Remembering the Battle of Gate Pā

The site of the battle in Gate Pā. File photo.

The Anglican Parish of Gate Pā is inviting the public to a short service at St. George’s Anglican Church on April 29 to commemorate the Battle of Gate Pā, also known as Te Pakanga o Pukehinahina.

The gathering is to honour all those who fought and died in this tragic event and the consequences of the battle for ngā iwi o Tauranga Moana.

The service will start at 4pm, as that’s the time of day back on April 29, 1864, when the British forces began their march up Pukehinahina.

“We will hear an account of the battle and then have a time of silent reflection with images playing,” says Anglican Parish of Gate Pā vicar Rev. John Hebenton.

“At 4.30pm the bell will be rung 60 times to remember the approximately 60 men who lost their lives in the battle. We will finish with prayers/karakia for the future of our city.”

This year local historian and writer Buddy Mikaere will be speaking about the work being done to establish Te Pūtake O Te Riri - Pukehinahina Gate Pā - the New Zealand Land Wars centre which will have a focus on 1864 and the battles at Pukehinahina - Gate Pā and Te Ranga.

The battles were part of the New Zealand wars, a series of armed conflicts that took place in New Zealand from 1845 to 1872 between Māori and new European settlers, also known as Pākehā.

"There were many reasons for these conflicts - Land was the main one. Māori owned it and the settlers wanted it," says a post on the Today in History NZ Facebook page.

"Settlers also brought with them new laws and politics that largely excluded Māori.

"The signing of Te Tiriti o Waitangi should have meant that Māori iwi had undisturbed possession of their lands and taonga. Before the signing of the treaty, deals involving land sales were questionable, and the treaty stated that all Māori land should only be sold to the government.

"But the treaty was increasingly ignored by the settlers, which resulted in anger and violence."

The Battle of Gate Pa was one of many battles that took place during the NZ wars, which started in Wairau at the top of the South Island, with major battles in Taranaki and the Waikato before the battles in Tauranga.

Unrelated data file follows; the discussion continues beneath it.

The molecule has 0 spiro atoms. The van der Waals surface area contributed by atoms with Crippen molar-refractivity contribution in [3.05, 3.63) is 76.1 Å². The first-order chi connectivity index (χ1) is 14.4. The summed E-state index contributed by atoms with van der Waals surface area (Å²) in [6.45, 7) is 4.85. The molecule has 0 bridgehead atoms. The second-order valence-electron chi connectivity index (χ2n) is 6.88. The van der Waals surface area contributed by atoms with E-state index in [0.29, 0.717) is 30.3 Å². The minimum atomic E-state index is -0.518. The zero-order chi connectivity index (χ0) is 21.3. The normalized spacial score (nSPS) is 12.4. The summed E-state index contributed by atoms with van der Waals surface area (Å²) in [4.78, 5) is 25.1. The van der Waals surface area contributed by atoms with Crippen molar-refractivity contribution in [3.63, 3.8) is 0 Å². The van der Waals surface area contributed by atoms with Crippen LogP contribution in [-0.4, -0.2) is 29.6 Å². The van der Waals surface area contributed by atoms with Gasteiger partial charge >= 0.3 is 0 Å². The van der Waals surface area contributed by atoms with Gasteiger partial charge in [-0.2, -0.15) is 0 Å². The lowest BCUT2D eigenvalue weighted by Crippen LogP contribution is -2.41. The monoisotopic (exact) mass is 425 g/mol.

General Duncan Cameron led the British troops with over 1600 men into battle. Cameron Road was named after him

The Battle of Gate Pa has captured people’s imagination for two reasons – firstly because of the defeat of an elite force of professional British soldiers by Maori, and secondly, because of the honourable conduct of Maori towards the dead and wounded soldiers.’

St George’s Anglican Church was built on the battlesite about 117 years ago as a memorial to those involved and the descendants of those on the British side of the campaign.

“The successors to the 68th Durham Light Infantry, The Rifles, are hopeful of offering a video remembering their role on this day,” says Hebenton.

“Because St. Georges Church sits on the site of the Battle of Gate Pā we feel a sense of responsibility for holding the story of both the battles and the aftermath with integrity, and to offer ways the people can hear about, engage with and reflect upon these stories and what they mean for us living in Tauranga Moana.

In 2014 huge gatherings commemorated the 150th anniversary of the battles of Gate Pā and Te Ranga with some very significant events held on the actual days of the battles.

“It continues to be our hope that these would be the beginning of some ongoing events for the people of this city to engage with the story of the New Zealand Wars and our colonial past and how these shape present day New Zealand society,” says Rev. John Hebenton.

“We offer this simple service as a contribution to this ongoing commemoration. We hope that this will be one of several events happening on this important day for our city.”

The service will be followed by refreshments in the church lounge. People are reminded to follow Covid-19 protocols and stay home if unwell.

Remembering Te Pakanga o Pukehinahina – The Battle of Gate Pā will be held at St George’s Church, 1 Church Street, Tauranga at 4pm on Friday, April 29.




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1 Comment

Sorry, but

Posted on 27-04-2022 21:00 | By The Caveman

150+ years ago !! YES, I have no problem with a memorial plaque and garden on the site, but what is it with the current trend of standing up and "celebrating" the battle every year - NONE of the participants are with us - and I would suggest that we are probably into 4th/5th generations since then! The battle did and does NOT reflect well on any of the participants. If New Zealand as a country wants to move on into the 21st century, then the past needs to be PUT TO REST. YES, it’s history (good or BAD), but either way "celebrating" it every year as now seems to be the norm, each year, is NOT going to move Tauranga or New Zealand forward !!

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